The leader of the Disasters Emergency Committee (DEC) has thanked the people of Scotland for their support as the organisation marks 60 years helping people in crisis zones.  

Saleh Saeed OBE, Chief Executive at the DEC, paid tribute to the generosity of Scots at an event in Glasgow City Chambers to celebrate the anniversary.  

During the last six decades the DEC has channelled billions in aid to disaster zones across the world, helping people in their direst need rebuild their lives.  

The Herald: DEC CEO Saleh Saheed OBE - All pics/Gordon TerrisDEC CEO Saleh Saheed OBE - All pics/Gordon Terris (Image: NQ)

Speaking at the event, Mr Saeed said: “I’m absolutely delighted to be here in the wonderful city of Glasgow to mark 60 years of the Disasters Emergency Committee.

“I thank the very generous Scottish public and the Scottish Government for their amazing support for the DEC, and the DEC charities here in Scotland such as Oxfam, save the Children, Islamic Relief, Christian Aid and others.  

“Thank you to everyone who supported the DEC.” 

The Herald: Abdul Bastani of Scots Afghan Council with Church of  Scotland Moderator Rt Rev Sally Foster-FultonAbdul Bastani of Scots Afghan Council with Church of  Scotland Moderator Rt Rev Sally Foster-Fulton (Image: NQ)

Dignitaries gathered in Glasgow on Tuesday night at the event, hosted by Lord Provost Jacqueline McLaren. 

Representatives of diaspora communities in Scotland from places that DEC has supported in the past will attend, including those from Ethiopia, Syria, Turkey, Somalia and Pakistan.  

READ MORE: How Scots' donations are helping Turkey and Syria after devastating earthquakes

There are few places in the world where the DEC has not had a presence, and its vital work continues in disaster areas at this moment, such as Turkey and Syria following the disastrous earthquakes which struck last year.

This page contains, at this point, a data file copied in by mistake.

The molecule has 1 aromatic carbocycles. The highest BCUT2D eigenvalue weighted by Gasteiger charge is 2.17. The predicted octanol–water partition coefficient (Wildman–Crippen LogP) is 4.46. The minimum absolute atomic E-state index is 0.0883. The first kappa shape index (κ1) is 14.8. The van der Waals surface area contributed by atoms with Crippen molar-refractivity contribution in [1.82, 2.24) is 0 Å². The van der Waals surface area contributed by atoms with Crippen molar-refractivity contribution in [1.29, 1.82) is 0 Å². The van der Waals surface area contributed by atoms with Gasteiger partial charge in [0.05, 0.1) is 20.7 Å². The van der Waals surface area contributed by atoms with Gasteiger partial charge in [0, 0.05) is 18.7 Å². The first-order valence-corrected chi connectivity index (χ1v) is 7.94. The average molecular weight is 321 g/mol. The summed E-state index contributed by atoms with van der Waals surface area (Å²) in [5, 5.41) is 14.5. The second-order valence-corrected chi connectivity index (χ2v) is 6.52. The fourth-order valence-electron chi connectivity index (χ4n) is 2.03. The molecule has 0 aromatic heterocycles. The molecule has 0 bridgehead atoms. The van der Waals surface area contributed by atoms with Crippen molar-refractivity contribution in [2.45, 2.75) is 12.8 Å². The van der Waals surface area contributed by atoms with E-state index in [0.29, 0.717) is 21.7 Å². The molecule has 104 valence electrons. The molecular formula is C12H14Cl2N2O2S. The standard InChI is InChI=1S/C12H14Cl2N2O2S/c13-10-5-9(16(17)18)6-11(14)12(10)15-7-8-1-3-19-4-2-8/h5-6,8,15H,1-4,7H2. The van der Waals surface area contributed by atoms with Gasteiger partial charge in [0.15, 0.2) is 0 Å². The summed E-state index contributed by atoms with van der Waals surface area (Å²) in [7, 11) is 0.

The Herald: Lord Provost Jacqueline Maclaren with , left, Claire EnglishLord Provost Jacqueline Maclaren with , left, Claire English (Image: NQ)

In the past 60 years, the UK public has given an astounding £2.4bn to 77 national appeals, responding with empathy and generosity to the plight of others.   

The DEC began life after a cyclone hit Sri Lanka in 1963 and the High Commissioner in London broadcast an appeal to the British public for help.    

READ MORE: Dignitaries mark 60th anniversary of the Disasters Emergency Committee

Lord Astor, chairman of the Standing Conference of British Organisations for Aid to Refugees, proposed that relief agencies and interested parties should cooperate closely together to provide relief after a disaster overseas.    

In Scotland, the DEC attracts high-profile celebrity support, such the musicians, including the bands Belle and Sebastian, Franz Ferdinand, Deacon Blue and others, who gave up their time to stage a major concert for the South East Asia tsunami appeal in 2005. 

The Herald: Belle and Sebastian frontman Stuart MurdochBelle and Sebastian frontman Stuart Murdoch (Image: NQ)

Belle and Sebastian frontman Stuart Murdoch, who performed at the reception, said he had been glad to lend his support through the years.  

He said: “We’re here to support 60 years of the DEC, helping people during worst crisis of their lives.  

“We’ve been asked on a number of occasions to support and be spokespeople and we’ve been very glad to do our small bit when the occasion has arisen.”